We are lucky to live in a community that is abundant with wildlife. Deer are a constant fixture in the area as well as coyotes, turkeys, foxes, snakes, the occasional bear or mountain lion and many other Colorado animals. With the local creatures ever present there can be ups and downs to coexisting. We encourage all residents to educate themselves about the local wildlife so that we can exist in harmony.
Colorado Parks and Wildlife has a wealth of information to help residents stay informed and aware.
SICK OR INJURED WILDLIFE
For assistance with sick or injured wildlife please contact
Colorado Parks and Wildlife Division
303-291-7227 or visit //cpw.state.co.us/
REPORTING WILDLIFE CONCERNS
Concerned citizens are welcome to call the CPW Denver Headquarters at 303-297-1192, or any CPW Office, If they suspect an animal is injured or abandoned, or to report incidents of feeding or other illegal wildlife activity.
If you wish to remain anonymous, contact operation game thief at 877-265-6648. Rewards may be offered if the information leads to a citation.
WHO DO I CALL TO REMOVE A DEAD ANIMAL?
Dead animals that are on public streets are picked up by a dead animal removal service administered by the Douglas County Sheriff Office. To request a dead animal to be picked up call DCSO Dispatch at 303-660-7500.
Dead animals on Highways or Interstates are the responsibility of the Colorado Department of Transportation. For these services call 303- 757-9514.
Douglas County Animal Services does not pick up dead animals, unless they are a pet wearing identification.
CPW also wants to let citizens know that feeding corn and grain to some big game animals can be toxic and cause their death. Recently, four big game animals died on the Front Range as a result of being fed.
Deer, elk, bighorn sheep and other ungulates are all ruminants, animals with a complex digestive system composed of a four chambered stomach. These animals digest plant-based food through fermentation in a specialized stomach.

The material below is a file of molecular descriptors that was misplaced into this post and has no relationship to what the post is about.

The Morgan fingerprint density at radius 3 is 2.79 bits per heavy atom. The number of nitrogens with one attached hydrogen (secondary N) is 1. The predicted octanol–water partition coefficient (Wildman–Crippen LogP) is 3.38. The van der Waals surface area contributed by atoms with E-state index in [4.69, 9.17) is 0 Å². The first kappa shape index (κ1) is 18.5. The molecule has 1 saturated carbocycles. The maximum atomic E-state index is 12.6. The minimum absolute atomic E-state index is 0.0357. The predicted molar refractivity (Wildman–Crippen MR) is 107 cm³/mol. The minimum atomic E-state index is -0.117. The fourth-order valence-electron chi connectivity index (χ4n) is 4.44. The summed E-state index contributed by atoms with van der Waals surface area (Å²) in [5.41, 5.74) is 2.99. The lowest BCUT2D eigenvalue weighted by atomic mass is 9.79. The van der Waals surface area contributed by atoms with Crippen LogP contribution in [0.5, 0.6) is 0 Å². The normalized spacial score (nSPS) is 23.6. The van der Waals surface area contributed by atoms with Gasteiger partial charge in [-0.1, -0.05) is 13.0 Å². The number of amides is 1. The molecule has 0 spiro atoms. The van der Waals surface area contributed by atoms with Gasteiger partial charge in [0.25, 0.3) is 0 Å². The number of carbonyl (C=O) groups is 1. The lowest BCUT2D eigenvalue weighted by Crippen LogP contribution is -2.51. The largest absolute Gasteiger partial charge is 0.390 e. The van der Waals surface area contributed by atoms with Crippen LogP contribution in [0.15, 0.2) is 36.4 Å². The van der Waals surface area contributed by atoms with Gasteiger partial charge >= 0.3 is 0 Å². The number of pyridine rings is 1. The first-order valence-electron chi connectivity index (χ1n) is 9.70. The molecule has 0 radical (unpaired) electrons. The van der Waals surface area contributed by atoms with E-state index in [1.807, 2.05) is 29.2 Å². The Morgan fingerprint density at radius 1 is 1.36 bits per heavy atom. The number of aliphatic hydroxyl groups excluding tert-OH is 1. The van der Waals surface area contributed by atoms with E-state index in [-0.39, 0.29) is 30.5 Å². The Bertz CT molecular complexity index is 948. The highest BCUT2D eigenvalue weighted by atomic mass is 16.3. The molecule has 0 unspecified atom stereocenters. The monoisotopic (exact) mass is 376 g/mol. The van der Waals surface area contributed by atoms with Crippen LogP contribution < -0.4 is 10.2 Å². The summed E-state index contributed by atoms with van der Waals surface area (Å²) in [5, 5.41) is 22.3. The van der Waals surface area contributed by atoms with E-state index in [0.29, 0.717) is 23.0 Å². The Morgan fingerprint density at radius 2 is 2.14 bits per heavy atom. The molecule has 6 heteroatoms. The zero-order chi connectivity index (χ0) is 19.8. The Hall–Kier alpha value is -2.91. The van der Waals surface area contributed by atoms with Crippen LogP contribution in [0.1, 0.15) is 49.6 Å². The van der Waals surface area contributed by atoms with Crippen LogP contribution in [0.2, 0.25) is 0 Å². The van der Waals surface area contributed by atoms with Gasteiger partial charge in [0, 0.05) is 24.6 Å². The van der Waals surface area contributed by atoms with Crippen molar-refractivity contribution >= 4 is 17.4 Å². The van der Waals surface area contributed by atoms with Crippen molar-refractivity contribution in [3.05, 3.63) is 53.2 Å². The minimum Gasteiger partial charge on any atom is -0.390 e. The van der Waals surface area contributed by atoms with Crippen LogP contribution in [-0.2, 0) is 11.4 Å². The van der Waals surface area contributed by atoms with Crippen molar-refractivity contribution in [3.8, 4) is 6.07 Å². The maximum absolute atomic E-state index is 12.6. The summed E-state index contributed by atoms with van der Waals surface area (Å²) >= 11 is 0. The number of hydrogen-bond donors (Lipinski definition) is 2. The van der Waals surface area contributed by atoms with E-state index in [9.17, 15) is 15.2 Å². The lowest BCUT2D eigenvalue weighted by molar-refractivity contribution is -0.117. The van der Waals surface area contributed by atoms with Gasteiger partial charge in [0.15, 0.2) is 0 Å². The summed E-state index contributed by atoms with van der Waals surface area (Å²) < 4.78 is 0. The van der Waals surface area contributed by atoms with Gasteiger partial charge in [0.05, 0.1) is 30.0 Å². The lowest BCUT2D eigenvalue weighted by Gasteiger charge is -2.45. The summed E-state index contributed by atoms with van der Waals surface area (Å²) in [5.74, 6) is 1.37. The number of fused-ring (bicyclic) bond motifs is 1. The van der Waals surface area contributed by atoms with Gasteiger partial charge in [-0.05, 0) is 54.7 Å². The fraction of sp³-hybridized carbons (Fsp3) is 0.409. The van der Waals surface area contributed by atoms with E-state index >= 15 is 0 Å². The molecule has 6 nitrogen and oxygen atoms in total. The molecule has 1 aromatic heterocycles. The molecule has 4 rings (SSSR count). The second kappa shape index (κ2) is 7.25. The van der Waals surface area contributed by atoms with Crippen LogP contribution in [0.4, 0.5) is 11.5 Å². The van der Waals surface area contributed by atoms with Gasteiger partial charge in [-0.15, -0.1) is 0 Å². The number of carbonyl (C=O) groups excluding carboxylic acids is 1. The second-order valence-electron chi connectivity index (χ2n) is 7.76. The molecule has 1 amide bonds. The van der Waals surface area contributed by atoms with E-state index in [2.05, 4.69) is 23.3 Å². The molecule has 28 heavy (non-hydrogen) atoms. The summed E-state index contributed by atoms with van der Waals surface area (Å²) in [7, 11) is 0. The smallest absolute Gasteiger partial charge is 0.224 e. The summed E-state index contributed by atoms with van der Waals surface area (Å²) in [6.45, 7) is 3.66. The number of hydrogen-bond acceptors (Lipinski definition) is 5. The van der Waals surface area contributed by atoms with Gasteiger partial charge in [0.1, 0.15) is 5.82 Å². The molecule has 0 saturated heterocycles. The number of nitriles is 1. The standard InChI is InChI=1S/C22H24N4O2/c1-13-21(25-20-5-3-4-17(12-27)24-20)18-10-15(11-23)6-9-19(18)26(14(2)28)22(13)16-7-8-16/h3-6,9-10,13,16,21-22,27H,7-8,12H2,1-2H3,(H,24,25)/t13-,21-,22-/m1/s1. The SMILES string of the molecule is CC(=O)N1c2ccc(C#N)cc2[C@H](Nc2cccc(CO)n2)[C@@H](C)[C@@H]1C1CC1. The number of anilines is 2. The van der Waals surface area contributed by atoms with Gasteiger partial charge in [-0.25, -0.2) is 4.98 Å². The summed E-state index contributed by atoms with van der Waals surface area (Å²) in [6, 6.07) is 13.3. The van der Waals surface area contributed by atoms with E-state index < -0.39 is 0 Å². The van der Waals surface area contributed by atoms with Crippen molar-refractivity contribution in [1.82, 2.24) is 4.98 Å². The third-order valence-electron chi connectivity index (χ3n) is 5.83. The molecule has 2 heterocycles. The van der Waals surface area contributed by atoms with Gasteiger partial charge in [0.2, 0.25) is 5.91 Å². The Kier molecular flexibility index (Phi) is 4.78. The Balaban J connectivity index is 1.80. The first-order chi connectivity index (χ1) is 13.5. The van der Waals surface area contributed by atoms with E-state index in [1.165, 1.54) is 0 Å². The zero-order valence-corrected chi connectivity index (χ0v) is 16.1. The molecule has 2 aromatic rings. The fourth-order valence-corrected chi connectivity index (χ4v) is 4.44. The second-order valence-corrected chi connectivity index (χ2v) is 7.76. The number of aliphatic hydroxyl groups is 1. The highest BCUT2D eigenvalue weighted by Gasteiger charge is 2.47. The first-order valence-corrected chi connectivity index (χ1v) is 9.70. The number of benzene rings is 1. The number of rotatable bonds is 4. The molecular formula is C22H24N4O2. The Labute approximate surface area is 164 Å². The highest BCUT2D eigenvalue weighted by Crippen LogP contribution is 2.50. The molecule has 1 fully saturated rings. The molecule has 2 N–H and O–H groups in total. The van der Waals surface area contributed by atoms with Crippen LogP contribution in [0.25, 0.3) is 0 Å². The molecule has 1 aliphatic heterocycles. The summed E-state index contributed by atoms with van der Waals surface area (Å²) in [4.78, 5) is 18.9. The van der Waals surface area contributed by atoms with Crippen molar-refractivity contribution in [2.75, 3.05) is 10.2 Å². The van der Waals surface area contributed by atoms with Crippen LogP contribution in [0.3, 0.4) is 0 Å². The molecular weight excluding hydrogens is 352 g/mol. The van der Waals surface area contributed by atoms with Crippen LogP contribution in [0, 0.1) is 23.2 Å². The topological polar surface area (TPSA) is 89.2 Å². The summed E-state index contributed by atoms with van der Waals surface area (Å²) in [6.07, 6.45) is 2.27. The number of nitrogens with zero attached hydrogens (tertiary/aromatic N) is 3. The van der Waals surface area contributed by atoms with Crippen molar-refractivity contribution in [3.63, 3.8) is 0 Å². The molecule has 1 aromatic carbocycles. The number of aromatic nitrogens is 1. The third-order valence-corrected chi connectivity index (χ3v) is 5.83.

“Wildlife are well adapted to feed on natural food sources; they don’t need food from humans,” said Matt Martinez, a Colorado Parks and Wildlife officer in the Parker area. “People think that feeding wildlife doesn’t negatively affect wildlife, but in reality it is irresponsible and often leads to the death of the animal being fed.”
A law passed in 1992 makes it illegal to feed big game animals. This includes deer, elk, pronghorn, mountain goats, bighorn sheep, mountain lions and bears. Feeding wildlife is bad for the animals and dangerous for people, for a number of different reasons.
Every winter wildlife officers around the state pick up a number of deer, elk, and sheep that die as a result of improper food sources. Ruminants that ingest grain, corn, or other high carbohydrate foods can develop lactic acidosis or enterotoxemia. These two conditions are not uncommon in ruminants in areas where they are being fed food from human sources. These two conditions result in death, usually within 24-72 hours from the time the animal ingests the grain.
Ruminants can develop some tolerance to grain and corn over time, but feeding wildlife has other biological consequences. Salt and mineral blocks, corn, and grain all facilitate disease transmission. Chronic Wasting Disease in deer, elk and moose as well as pneumonia in sheep are very serious diseases. These diseases take time to develop in the animal, so the individuals feeding wildlife don’t see the direct negative consequence of their actions. These animals frequently develop these diseases in areas where wildlife are fed and can affect many other individual animals than just the one that is initially infected.
“Just in the last month, a bighorn ram, and three deer have been found dead in the greater Conifer area as a direct result of feeding. Who knows how many others we never find are out there. If you value the wildlife around you, it is important to stop feeding wildlife,” says Martinez.
People feeding wildlife generally fall into two different categories: those that don’t know the harmful effects of feeding and those that are intentionally breaking the law. Many people feel it is helpful to feed wildlife, especially in the winter, and do so totally unaware of the consequences of their actions. Other people selfishly feed wildlife so they can see the animals in their backyards. Either way, people who feed create many wildlife related problems such as attracting predators like mountain lions to their neighborhoods.